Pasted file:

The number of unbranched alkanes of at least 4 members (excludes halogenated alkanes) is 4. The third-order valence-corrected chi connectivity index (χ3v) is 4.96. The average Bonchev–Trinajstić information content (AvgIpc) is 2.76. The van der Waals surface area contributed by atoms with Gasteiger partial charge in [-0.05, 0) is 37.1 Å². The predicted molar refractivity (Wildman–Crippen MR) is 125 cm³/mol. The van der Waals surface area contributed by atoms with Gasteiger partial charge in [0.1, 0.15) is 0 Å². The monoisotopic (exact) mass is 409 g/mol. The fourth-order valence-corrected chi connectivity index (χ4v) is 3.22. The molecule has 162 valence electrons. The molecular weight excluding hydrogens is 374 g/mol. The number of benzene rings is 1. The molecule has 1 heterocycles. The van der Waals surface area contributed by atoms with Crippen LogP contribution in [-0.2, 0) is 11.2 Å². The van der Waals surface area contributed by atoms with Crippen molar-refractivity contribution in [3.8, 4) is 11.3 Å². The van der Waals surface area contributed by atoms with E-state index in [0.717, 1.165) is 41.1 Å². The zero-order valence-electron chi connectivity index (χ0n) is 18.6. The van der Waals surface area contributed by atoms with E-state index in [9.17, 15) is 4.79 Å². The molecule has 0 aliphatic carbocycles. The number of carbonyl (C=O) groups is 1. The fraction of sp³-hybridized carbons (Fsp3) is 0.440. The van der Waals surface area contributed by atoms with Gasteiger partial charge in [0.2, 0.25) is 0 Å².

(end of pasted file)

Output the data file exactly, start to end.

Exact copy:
The number of unbranched alkanes of at least 4 members (excludes halogenated alkanes) is 4. The third-order valence-corrected chi connectivity index (χ3v) is 4.96. The average Bonchev–Trinajstić information content (AvgIpc) is 2.76. The van der Waals surface area contributed by atoms with Gasteiger partial charge in [-0.05, 0) is 37.1 Å². The predicted molar refractivity (Wildman–Crippen MR) is 125 cm³/mol. The van der Waals surface area contributed by atoms with Gasteiger partial charge in [0.1, 0.15) is 0 Å². The monoisotopic (exact) mass is 409 g/mol. The fourth-order valence-corrected chi connectivity index (χ4v) is 3.22. The molecule has 162 valence electrons. The molecular weight excluding hydrogens is 374 g/mol. The number of benzene rings is 1. The molecule has 1 heterocycles. The van der Waals surface area contributed by atoms with Crippen LogP contribution in [-0.2, 0) is 11.2 Å². The van der Waals surface area contributed by atoms with Crippen molar-refractivity contribution in [3.8, 4) is 11.3 Å². The van der Waals surface area contributed by atoms with E-state index in [0.717, 1.165) is 41.1 Å². The zero-order valence-electron chi connectivity index (χ0n) is 18.6. The van der Waals surface area contributed by atoms with E-state index in [9.17, 15) is 4.79 Å². The molecule has 0 aliphatic carbocycles. The number of carbonyl (C=O) groups is 1. The fraction of sp³-hybridized carbons (Fsp3) is 0.440. The van der Waals surface area contributed by atoms with Gasteiger partial charge in [0.2, 0.25) is 0 Å².